Recently, loyal reader Wiley requested an explanation of what exactly "tuppence" is. Old timey British money always sounds really cool to me: farthing, tuppence, ha'penny, sixpence, shillings, guinea, crowns. I always imagine Dick VanDyke saying the words in the world's worst "British" accent.
Prior to February 15, 1971 British money was much more dissimilar to American money. A pound was made up of 240 pence. This certainly makes the use of a sixpence coin more understandable- as 240 is divisible by 6. A pound was made up of 20 shillings and a shilling was made up of 12 pennies. A penny was subdivided even further. A penny was made up of 2 ha'pennies or 4 farthings. Tuppence specifically applies to a quantity of 2 of these pre-decimal pennies, though some people still use it with current decimal pennies.'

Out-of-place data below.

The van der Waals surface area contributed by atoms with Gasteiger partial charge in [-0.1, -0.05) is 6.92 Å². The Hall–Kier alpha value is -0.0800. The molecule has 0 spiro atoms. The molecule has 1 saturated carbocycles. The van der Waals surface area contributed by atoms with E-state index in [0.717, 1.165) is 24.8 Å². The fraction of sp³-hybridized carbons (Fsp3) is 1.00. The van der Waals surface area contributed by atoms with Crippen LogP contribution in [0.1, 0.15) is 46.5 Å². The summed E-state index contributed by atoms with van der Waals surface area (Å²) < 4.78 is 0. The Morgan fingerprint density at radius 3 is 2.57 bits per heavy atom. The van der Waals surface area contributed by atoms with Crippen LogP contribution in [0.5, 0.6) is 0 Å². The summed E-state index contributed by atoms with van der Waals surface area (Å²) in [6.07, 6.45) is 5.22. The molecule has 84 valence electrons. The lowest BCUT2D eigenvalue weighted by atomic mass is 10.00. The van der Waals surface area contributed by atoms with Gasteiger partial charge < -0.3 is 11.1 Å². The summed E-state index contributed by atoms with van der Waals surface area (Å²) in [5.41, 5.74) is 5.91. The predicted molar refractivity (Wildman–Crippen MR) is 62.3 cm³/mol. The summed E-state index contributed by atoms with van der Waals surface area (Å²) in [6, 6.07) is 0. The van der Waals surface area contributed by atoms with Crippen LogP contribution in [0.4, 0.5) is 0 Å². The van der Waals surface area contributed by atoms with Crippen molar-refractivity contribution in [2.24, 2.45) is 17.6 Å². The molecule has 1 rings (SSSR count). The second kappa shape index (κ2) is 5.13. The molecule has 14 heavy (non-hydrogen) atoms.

A guinea is an interesting amount of money. It was 1 pound and 1 shilling. It was considered a "gentlemanly" amount and was used to pay artisans for their wares. Sort of like a built in tip or commission. It's still used today for buying and selling race horses.
Fun/Slightly Weird Fact:
Tuppence and ha'penny are also slang for a young girls private parts.
Old timey mothers and governesses might caution their wards to "Keep your hand on your ha'penny."
This means that they should guard their virtue. They might find themselves "expensively" involved if they don't...
So does that clear things up?
Any other reader requests?
Stay tuned for Part 3 of this series where I'll talk about cockney rhyming slang and money. Fun!